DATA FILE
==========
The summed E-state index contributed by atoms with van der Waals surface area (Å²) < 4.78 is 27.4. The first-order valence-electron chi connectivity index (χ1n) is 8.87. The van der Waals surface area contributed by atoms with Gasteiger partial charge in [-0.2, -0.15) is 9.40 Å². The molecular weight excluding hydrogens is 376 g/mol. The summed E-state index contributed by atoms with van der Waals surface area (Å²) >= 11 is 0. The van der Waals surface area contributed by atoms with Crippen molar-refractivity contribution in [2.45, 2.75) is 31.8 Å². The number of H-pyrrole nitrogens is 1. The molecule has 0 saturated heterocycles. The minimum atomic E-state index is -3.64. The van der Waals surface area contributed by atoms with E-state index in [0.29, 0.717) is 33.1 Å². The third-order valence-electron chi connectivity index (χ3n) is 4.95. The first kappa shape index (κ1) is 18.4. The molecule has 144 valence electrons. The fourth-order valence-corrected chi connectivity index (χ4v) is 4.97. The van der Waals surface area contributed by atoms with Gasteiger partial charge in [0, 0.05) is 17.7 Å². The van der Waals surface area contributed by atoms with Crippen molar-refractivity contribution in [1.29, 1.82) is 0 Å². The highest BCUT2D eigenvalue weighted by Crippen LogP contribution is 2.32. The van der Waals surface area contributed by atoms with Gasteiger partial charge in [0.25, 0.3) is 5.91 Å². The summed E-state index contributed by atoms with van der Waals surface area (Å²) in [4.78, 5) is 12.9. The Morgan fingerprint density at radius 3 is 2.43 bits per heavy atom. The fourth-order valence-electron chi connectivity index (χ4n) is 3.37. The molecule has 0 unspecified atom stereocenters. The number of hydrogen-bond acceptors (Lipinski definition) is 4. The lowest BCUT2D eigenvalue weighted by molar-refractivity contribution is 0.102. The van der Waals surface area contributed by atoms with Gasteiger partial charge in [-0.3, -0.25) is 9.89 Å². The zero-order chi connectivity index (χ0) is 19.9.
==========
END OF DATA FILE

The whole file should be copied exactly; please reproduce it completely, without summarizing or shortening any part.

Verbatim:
The summed E-state index contributed by atoms with van der Waals surface area (Å²) < 4.78 is 27.4. The first-order valence-electron chi connectivity index (χ1n) is 8.87. The van der Waals surface area contributed by atoms with Gasteiger partial charge in [-0.2, -0.15) is 9.40 Å². The molecular weight excluding hydrogens is 376 g/mol. The summed E-state index contributed by atoms with van der Waals surface area (Å²) >= 11 is 0. The van der Waals surface area contributed by atoms with Crippen molar-refractivity contribution in [2.45, 2.75) is 31.8 Å². The number of H-pyrrole nitrogens is 1. The molecule has 0 saturated heterocycles. The minimum atomic E-state index is -3.64. The van der Waals surface area contributed by atoms with E-state index in [0.29, 0.717) is 33.1 Å². The third-order valence-electron chi connectivity index (χ3n) is 4.95. The first kappa shape index (κ1) is 18.4. The molecule has 144 valence electrons. The fourth-order valence-corrected chi connectivity index (χ4v) is 4.97. The van der Waals surface area contributed by atoms with Gasteiger partial charge in [0, 0.05) is 17.7 Å². The van der Waals surface area contributed by atoms with Crippen molar-refractivity contribution in [1.29, 1.82) is 0 Å². The highest BCUT2D eigenvalue weighted by Crippen LogP contribution is 2.32. The van der Waals surface area contributed by atoms with Gasteiger partial charge in [0.25, 0.3) is 5.91 Å². The summed E-state index contributed by atoms with van der Waals surface area (Å²) in [4.78, 5) is 12.9. The Morgan fingerprint density at radius 3 is 2.43 bits per heavy atom. The fourth-order valence-electron chi connectivity index (χ4n) is 3.37. The molecule has 0 unspecified atom stereocenters. The number of hydrogen-bond acceptors (Lipinski definition) is 4. The lowest BCUT2D eigenvalue weighted by molar-refractivity contribution is 0.102. The van der Waals surface area contributed by atoms with Gasteiger partial charge in [-0.3, -0.25) is 9.89 Å². The zero-order chi connectivity index (χ0) is 19.9.